The National Theatre, situated on London’s Southbank, showcases some of the world’s best theatre. Their backstage tour reveals how works are brought to life on stage; giving an enriching and interesting insight into backstage workings.
The tour began with a short history of the theatre, including choice of location and the sometimes controversial design of its building. We were then shown into the Olivier Theatre – named after the theatre’s first artistic director, Lawrence Olivier – which is the National’s largest theatre space with a capacity of over 1,000 seats. Here, the tour guide gave us interesting facts about the Olivier Theatre including how it has been cleverly designed to ensure that the audience’s focus is on the stage, why the seats are arranged as they are and the workings of the drum revolve that is an impressive and integral part to so many of the plays staged in this theatre. As she talked, on stage the set for their new production London Road was being fitted, adding another fascinating element to the tour.
We then had the opportunity to spend a short time admiring and handling some of the props…
We then moved into the Lyttelton Theatre where we were again given insights into the workings of the National’s second biggest and more conventional theatre space. Backstage at the Lyttelton, the set for The Last of the Haussman’s was being stored. What struck me was the attention to detail and intricacies of the set which even those audience members in the front rows would never see: showing the depth of work put into each production. Following this, we visited the workshops where all their sets, including those for touring and global productions of the National’s shows, are constructed. We then had the opportunity to spend a short time admiring and handling some of the props used in recent productions, which marked the end of the 1 ¼ hour tour.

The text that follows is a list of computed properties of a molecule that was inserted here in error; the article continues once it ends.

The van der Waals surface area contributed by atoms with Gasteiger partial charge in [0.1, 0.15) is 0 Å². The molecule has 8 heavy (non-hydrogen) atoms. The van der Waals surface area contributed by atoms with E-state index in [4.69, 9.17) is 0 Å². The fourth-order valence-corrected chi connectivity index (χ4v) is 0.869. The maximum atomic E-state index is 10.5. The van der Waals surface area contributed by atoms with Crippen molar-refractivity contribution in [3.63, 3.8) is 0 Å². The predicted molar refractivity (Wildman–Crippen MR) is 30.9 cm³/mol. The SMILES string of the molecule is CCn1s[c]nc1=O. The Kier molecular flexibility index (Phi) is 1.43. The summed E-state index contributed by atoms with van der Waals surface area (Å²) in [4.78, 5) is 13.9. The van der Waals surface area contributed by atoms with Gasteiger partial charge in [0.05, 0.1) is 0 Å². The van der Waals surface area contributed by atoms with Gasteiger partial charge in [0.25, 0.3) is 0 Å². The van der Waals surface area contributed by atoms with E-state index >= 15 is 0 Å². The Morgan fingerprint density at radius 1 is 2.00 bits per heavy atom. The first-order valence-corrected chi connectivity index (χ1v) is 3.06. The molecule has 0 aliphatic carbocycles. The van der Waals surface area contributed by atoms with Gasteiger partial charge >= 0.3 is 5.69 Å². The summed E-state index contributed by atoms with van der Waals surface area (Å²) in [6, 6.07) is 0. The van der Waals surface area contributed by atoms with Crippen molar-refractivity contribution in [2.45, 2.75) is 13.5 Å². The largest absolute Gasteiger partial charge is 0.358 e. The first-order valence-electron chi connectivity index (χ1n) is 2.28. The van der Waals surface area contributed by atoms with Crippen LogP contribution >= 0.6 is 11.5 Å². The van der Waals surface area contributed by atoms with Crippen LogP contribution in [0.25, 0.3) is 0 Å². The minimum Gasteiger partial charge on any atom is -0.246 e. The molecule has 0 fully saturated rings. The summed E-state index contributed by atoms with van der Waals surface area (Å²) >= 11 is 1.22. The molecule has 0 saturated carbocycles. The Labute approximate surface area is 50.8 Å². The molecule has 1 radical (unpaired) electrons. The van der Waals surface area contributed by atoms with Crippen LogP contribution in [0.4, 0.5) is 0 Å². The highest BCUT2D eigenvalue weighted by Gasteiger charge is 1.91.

Unfortunately we weren’t able to view the Cottesloe Theatre, the National’s smallest theatre space, as the adaptation of Mark Haddon’s The Curious Incident of the Dog in the Night-Time was being rehearsed, complete with a puppy and rat in the rehearsal room!
… it’s a fascinating insight into how the mesmerising sets, theatres and plays have been created.
The tour was informative, polished and interesting, if a little scripted. However, as the National is a working theatre – all work for every production is undertaken within its walls – each tour will be different. Throughout the tour there was constant activity – from sets being constructed and moved on stage to actors rehearsing – which enriched the tour experience and reinforced the idea that the National is an exciting hub of London’s theatre. It is a great experience for anyone, regardless of whether you’ve seen productions at the National Theatre; it’s a fascinating insight into how the mesmerising sets, theatres and plays have been created.
More importantly, the tour acted as a reminder that it isn’t only the performance on stage each night, but the work behind the scenes that makes the theatre even more special.